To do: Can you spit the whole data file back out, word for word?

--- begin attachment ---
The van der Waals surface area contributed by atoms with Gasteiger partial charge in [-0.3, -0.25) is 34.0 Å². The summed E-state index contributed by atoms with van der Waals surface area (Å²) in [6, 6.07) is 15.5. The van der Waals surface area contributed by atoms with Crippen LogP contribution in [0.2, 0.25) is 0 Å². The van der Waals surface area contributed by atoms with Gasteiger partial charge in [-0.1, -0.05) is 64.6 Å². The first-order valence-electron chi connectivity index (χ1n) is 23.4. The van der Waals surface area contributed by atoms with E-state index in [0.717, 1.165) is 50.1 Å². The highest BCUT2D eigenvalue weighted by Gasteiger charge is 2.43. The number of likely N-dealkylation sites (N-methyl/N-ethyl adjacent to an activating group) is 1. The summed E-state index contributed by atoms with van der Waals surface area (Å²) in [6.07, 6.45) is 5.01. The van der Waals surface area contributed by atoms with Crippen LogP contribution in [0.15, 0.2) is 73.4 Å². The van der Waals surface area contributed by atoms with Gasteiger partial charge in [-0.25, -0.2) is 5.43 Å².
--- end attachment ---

The van der Waals surface area contributed by atoms with Gasteiger partial charge in [-0.3, -0.25) is 34.0 Å². The summed E-state index contributed by atoms with van der Waals surface area (Å²) in [6, 6.07) is 15.5. The van der Waals surface area contributed by atoms with Crippen LogP contribution in [0.2, 0.25) is 0 Å². The van der Waals surface area contributed by atoms with Gasteiger partial charge in [-0.1, -0.05) is 64.6 Å². The first-order valence-electron chi connectivity index (χ1n) is 23.4. The van der Waals surface area contributed by atoms with E-state index in [0.717, 1.165) is 50.1 Å². The highest BCUT2D eigenvalue weighted by Gasteiger charge is 2.43. The number of likely N-dealkylation sites (N-methyl/N-ethyl adjacent to an activating group) is 1. The summed E-state index contributed by atoms with van der Waals surface area (Å²) in [6.07, 6.45) is 5.01. The van der Waals surface area contributed by atoms with Crippen LogP contribution in [0.15, 0.2) is 73.4 Å². The van der Waals surface area contributed by atoms with Gasteiger partial charge in [-0.25, -0.2) is 5.43 Å².